Display Settings:

Format

Send to:

Choose Destination
See comment in PubMed Commons below
Biochim Biophys Acta. 1978 Sep 28;530(3):333-46.

Development of glycogen and phospholipid metabolism in fetal and newborn rat lung.

Abstract

Glucose, a major metabolic substrate for the mammalian fetus, probably makes significant contributions to surface active phospholipid synthesis in adult lung. We examined the developmental patterns of glycogen content, glycogen synthase activity, glycogen phosphorylase activity and glucose oxidation in fetal and newborn rat lung. These patterns were correlated with the development of phosphatidylcholine synthesis, content and the activities of enzymes involved in phosphatidylcholine synthesis. Fetal lung glycogen concentration increased until day 20 of gestation (term is 22 days) after which it declined to low levels. Activity of both glycogen synthase I and total glycogen synthase (I + D) in fetal lung increased late in gestation. Increased lung glycogen concentration preceded changes in enzyme activity. Glycogen phosphorylase a and total glycogen phosphorylase (a + b) activity in fetal lung increased during the period of prenatal glycogen depletion. The activity of the pentose phosphate pathway, as measured by the ratio of CO2 derived from oxidation of C1 and C6 of glucose, declined after birth. Fetal lung total phospholipid, phosphatidycholine and disaturated phosphatidylcholine content increased by 60, 90 and 180%, respectively, between day 19 of gestation and the first postnatal day. Incorporation of choline into phosphatidylcholine and disaturated phosphatidylcholine increased 10-fold during this time. No changes in phosphatidylcholine enzyme activities were noted during gestation, but both choline phosphate cytidylyltransferase and phosphatidate phosphatase activity increased after birth. The possible contributions of carbohydrate derived from fetal lung glycogen to phospholipid synthesis are discussed.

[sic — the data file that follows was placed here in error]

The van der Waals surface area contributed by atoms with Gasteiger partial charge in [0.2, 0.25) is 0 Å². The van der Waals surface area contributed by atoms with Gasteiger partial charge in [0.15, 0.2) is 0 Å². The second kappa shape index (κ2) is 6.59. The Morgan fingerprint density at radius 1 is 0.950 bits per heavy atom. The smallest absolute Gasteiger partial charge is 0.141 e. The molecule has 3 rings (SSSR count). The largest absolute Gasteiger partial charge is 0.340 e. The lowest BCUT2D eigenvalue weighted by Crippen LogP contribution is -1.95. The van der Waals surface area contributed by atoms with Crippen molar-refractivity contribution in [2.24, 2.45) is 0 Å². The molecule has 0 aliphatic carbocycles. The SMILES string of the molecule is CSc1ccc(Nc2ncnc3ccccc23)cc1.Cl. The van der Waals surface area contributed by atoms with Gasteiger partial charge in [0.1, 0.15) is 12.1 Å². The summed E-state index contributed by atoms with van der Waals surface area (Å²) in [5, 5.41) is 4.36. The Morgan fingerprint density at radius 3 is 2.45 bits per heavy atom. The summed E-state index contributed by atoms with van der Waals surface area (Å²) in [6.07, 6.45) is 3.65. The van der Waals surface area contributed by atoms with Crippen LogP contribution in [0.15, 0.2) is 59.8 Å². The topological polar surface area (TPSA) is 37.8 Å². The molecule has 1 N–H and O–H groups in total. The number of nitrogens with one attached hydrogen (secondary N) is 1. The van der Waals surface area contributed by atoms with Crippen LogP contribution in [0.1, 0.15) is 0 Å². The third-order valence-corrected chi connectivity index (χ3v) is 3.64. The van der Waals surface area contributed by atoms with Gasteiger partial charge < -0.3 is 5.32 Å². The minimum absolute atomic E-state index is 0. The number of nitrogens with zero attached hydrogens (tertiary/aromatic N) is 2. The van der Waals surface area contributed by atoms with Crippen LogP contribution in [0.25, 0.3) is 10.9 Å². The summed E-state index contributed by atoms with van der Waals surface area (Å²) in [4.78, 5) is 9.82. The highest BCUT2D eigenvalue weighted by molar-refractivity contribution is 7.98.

PMID:
100141
[PubMed - indexed for MEDLINE]
PubMed Commons home

PubMed Commons

0 comments
How to join PubMed Commons

    Supplemental Content

    Loading ...
    Write to the Help Desk